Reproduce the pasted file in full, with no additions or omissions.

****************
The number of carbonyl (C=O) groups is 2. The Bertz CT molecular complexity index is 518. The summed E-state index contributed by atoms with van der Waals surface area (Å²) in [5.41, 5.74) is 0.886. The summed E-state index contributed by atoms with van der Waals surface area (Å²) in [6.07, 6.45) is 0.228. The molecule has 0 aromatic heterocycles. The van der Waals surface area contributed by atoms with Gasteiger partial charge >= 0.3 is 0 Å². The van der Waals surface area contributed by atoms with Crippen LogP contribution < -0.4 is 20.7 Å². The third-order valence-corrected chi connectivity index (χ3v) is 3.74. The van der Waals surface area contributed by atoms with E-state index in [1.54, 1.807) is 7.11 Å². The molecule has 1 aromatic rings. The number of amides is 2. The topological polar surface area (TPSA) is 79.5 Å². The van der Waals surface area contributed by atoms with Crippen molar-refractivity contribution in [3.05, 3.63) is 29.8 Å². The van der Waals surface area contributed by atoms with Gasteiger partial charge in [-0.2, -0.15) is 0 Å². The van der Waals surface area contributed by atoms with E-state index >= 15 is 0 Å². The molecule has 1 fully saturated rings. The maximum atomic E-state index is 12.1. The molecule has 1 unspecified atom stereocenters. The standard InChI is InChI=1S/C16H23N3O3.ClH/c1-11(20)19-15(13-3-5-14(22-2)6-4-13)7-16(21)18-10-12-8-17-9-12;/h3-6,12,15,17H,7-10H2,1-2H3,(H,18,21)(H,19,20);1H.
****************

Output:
The number of carbonyl (C=O) groups is 2. The Bertz CT molecular complexity index is 518. The summed E-state index contributed by atoms with van der Waals surface area (Å²) in [5.41, 5.74) is 0.886. The summed E-state index contributed by atoms with van der Waals surface area (Å²) in [6.07, 6.45) is 0.228. The molecule has 0 aromatic heterocycles. The van der Waals surface area contributed by atoms with Gasteiger partial charge >= 0.3 is 0 Å². The van der Waals surface area contributed by atoms with Crippen LogP contribution < -0.4 is 20.7 Å². The third-order valence-corrected chi connectivity index (χ3v) is 3.74. The van der Waals surface area contributed by atoms with E-state index in [1.54, 1.807) is 7.11 Å². The molecule has 1 aromatic rings. The number of amides is 2. The topological polar surface area (TPSA) is 79.5 Å². The van der Waals surface area contributed by atoms with Crippen molar-refractivity contribution in [3.05, 3.63) is 29.8 Å². The van der Waals surface area contributed by atoms with Gasteiger partial charge in [-0.2, -0.15) is 0 Å². The van der Waals surface area contributed by atoms with E-state index >= 15 is 0 Å². The molecule has 1 fully saturated rings. The maximum atomic E-state index is 12.1. The molecule has 1 unspecified atom stereocenters. The standard InChI is InChI=1S/C16H23N3O3.ClH/c1-11(20)19-15(13-3-5-14(22-2)6-4-13)7-16(21)18-10-12-8-17-9-12;/h3-6,12,15,17H,7-10H2,1-2H3,(H,18,21)(H,19,20);1H.